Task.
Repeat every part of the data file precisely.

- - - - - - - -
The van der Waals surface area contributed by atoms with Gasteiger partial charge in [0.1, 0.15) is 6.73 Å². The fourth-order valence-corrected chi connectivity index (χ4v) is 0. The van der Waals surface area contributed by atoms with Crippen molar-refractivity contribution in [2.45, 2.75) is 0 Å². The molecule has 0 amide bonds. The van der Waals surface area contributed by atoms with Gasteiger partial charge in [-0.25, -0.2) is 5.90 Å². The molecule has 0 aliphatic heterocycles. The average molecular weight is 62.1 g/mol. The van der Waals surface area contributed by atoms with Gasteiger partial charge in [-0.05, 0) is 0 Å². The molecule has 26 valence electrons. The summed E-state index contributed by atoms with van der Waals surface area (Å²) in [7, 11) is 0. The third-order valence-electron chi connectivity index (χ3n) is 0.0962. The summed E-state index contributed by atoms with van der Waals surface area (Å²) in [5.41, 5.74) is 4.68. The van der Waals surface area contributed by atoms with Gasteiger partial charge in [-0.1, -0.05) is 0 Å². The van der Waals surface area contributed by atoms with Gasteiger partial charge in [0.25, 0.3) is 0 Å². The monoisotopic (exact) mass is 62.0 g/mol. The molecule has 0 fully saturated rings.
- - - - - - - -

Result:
The van der Waals surface area contributed by atoms with Gasteiger partial charge in [0.1, 0.15) is 6.73 Å². The fourth-order valence-corrected chi connectivity index (χ4v) is 0. The van der Waals surface area contributed by atoms with Crippen molar-refractivity contribution in [2.45, 2.75) is 0 Å². The molecule has 0 amide bonds. The van der Waals surface area contributed by atoms with Gasteiger partial charge in [-0.25, -0.2) is 5.90 Å². The molecule has 0 aliphatic heterocycles. The average molecular weight is 62.1 g/mol. The van der Waals surface area contributed by atoms with Gasteiger partial charge in [-0.05, 0) is 0 Å². The molecule has 26 valence electrons. The summed E-state index contributed by atoms with van der Waals surface area (Å²) in [7, 11) is 0. The third-order valence-electron chi connectivity index (χ3n) is 0.0962. The summed E-state index contributed by atoms with van der Waals surface area (Å²) in [5.41, 5.74) is 4.68. The van der Waals surface area contributed by atoms with Gasteiger partial charge in [-0.1, -0.05) is 0 Å². The van der Waals surface area contributed by atoms with Gasteiger partial charge in [0.25, 0.3) is 0 Å². The monoisotopic (exact) mass is 62.0 g/mol. The molecule has 0 fully saturated rings.